One of the most fun aspects of going on a vacation for children is the ability to get souvenirs. Whether it’s a shell plucked from the sand of a beach, or a ticket stub from a favorite theme park, children like to collect souvenirs as a reminder of a favorite trip. If you’ve ever been to a gift shop while on vacation, you know prices can be steep, particularly in popular tourist destinations. However, you can get free and cheap souvenirs for your children (and maybe even yourself!) on your next house swap vacation. Read below to find out your best options!
Many theme parks, such as Disney Parks, have stamped penny machines. These machines take a common penny, and for the typical price of $.50 to $1.25, will flatten, elongate, and stamp a penny with a random image. Did you know that you can find these machines all over the United States? Next time you decide to take a vacation with a home exchange, look for a penny stamping machine. Websites like PennyCollector.com will provide you with a list by state and country of penny machines, so you can visit one or several machines on your trip. Once home, you and your child can arrange the pennies in a frame, and maybe include a note about where you got each penny. If going overseas, having a few pieces of the local currency is always a good way to get a souvenir as well.
Pins and Buttons
I like to collect a pin from every place I travel, whether it be a theme park, zoo, museum, or just a new city. I display my pins on a lanyard on my walls, where they’re a patchwork of memories of fun vacations. Encouraging your children to opt for a small souvenir, such as a pin, saves room in your suitcase (and avoids you having to pay pesky overages!), and lets you stretch the souvenir budget. Most pins range between $3.99 to $8.99 in price, and some locations will have a variety of designs, so you can choose your favorite. Next time you visit a place on a house exchange, consider purchasing a pin so you can remember your trip to Dallas, Texas or Venice, Italy, or wherever you may end up! Once home, you can display them on a lanyard, or try putting them in a piece of cork board. If you frame the cork, you have an attractive display of souvenirs that are cheap, fun, and small, yet eyecatching! Your visitors will comment on the clever display and ask you questions about where you’ve been – it’s a perfect conversation piece for adults, and fun for kids.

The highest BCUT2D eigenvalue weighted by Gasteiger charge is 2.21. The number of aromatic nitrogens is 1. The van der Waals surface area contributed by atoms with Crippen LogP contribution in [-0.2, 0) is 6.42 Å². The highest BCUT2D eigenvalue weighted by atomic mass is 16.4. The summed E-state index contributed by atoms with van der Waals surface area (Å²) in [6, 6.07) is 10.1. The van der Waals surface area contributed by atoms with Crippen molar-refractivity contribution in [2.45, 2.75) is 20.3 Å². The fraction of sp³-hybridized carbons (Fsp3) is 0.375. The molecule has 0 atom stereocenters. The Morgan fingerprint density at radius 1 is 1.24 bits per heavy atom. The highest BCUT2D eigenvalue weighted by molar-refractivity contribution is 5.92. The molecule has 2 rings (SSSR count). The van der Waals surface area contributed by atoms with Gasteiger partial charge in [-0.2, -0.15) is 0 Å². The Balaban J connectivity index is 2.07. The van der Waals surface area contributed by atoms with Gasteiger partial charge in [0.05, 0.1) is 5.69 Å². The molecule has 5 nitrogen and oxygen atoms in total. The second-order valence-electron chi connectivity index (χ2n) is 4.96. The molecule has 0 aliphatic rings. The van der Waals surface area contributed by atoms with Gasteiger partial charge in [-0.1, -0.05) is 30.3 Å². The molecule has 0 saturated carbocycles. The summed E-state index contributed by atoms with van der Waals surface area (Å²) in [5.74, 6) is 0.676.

Magnets are another option for a cheap souvenir while on a house swap. Some travelers love to cover their fridge’s surface with magnets for every place they’ve been, while others like to just buy a few as they travel. Whatever your “style,” you can rest assured you will find a magnet for any place you travel, if there’s a gift shop handy! For your kids, you can issue little challenges when collecting magnets, such as “for this trip, collect magnets that feature animal” or “choose a magnet for your favorite stop on the vacation.” You can also get a dry erase board with a magnetic surface, hang it up, and display all of your magnets there.
Brochures, Pamphlets, and Menus
Souvenirs don’t have to be expensive. Are you visiting a number of good local restaurants and attractions? Why not just collect the brochures and various other “ephemera” to bind up in a scrapbook? You can collect them for your child, and then when you get home, you can make a scrapbook together. Let them decorate the pages with stickers, photos, and drawings illustrating your vacation, and write about why they liked each place. It’s a personalized souvenir that didn’t cost you anything, except maybe the materials such as crayons, etc. Your next home exchange with The Vacation Exchange will probably provide plenty of options for this souvenir type!
Fill Up a DIY Passport
Why can’t kids have a “passport” of their own? There are multiple printable versions online for your child to use on your next home exchange. You can take the example of this crafty mother and make your own. Sit and browse with your child online, looking for things to do, places to visit, and restaurants to visit on your trip. Then fill in the journal with each “thing” and let your child illustrate the “passport” throughout. If you want, you can even purchase inexpensive stickers to give to your child for each destination. As you visit each place listed in the book, they get to collect a sticker. At the end of the trip, they’ve checked off the places, added their drawings, and have a sticker to commemorate the events. This version of a souvenir is a much more personal option than a gaudy gift shop stuffed animal or plastic toy, and also won’t take up room in the suitcase.